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Mobile phone users should drive faster says prof

Drivers go slow when on a call

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People who use mobile phones while driving are spoiling it for the rest of us - by driving more carefully and slowing down traffic, according to US researchers.

A study from the University of Utah reports that drivers speaking on a hands-free mobile drive, on average, two mph slower than those not engaged in conversation - adding a possible 20 hours of driving to the annual commute.

The study comes from David Strayer, professor of psychology at the University of Utah, and deserves slightly more examination before conclusions are leapt to. The good professor got students to sit in a simulator and drive the same journey twice, once while on the phone. When engaged in conversation drivers apparently drove less aggressively, changing lanes around 20 per cent less often, and it is their failure to take advantage of the faster-moving lane that caused their slow progress.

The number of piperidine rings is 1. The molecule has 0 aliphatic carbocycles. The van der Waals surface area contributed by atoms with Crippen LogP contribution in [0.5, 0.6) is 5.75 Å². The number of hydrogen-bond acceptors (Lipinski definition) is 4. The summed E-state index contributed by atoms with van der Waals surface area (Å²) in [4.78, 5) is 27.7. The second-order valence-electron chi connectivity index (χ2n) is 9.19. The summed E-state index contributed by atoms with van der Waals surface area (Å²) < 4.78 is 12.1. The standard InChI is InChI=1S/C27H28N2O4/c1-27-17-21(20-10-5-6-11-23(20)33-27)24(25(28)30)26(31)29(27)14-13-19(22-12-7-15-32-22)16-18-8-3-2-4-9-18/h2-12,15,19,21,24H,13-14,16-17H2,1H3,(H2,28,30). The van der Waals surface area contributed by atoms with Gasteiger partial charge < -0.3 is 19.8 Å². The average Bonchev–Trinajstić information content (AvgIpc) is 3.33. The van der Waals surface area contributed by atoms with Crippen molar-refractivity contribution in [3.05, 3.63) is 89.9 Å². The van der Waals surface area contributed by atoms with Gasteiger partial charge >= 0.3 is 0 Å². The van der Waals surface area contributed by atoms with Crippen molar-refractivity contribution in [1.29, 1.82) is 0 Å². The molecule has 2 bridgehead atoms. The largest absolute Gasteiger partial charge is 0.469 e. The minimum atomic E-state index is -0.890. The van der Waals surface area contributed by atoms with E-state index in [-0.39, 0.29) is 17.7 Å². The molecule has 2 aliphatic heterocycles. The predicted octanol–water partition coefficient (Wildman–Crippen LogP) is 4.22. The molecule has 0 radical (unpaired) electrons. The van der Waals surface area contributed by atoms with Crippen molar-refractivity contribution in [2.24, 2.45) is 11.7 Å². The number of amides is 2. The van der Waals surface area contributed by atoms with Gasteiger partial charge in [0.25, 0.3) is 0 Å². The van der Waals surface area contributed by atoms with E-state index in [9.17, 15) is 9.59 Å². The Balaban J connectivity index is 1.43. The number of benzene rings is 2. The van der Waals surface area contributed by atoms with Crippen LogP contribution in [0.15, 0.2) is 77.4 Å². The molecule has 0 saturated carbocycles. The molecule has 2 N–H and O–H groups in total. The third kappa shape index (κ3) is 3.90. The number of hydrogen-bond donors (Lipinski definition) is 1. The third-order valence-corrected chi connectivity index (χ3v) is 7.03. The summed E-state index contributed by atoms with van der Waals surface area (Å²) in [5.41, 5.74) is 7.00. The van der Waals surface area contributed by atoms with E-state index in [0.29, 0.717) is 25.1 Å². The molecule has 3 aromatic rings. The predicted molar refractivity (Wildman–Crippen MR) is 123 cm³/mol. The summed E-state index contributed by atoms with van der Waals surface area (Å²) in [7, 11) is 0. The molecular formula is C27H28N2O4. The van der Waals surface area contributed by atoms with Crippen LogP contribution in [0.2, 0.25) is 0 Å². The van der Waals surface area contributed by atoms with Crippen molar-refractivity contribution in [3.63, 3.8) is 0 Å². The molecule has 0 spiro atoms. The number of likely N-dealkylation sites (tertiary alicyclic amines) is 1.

Some might say that fewer lane changes lead to safer driving, but apparently the cost of accidents is nothing compared to the price of driving two mph slower, as described by fellow researcher Peter Martin:

"While the costs associated with accidents seem high, there are so very few of them, comparatively, they actually are dwarfed by the user costs associated with delay."

Just to remind forgetful readers, this report comes from the same David Strayer who told us in 2003 that cell phone users were driving "blind", and in 2005 that they drive like 70-year-olds, while in 2006 the driver on the phone was as bad as a drunkard; and now he's causing us all to be late for work.

Talking on the phone while driving is probably dangerous, but Dr. Strayer's work is starting to look like a bit like a personal crusade against behind-the-wheel-chattering. We expect to hear, next year, that mobile phone users are worse than terrorists, or at least habitual drug users. ®

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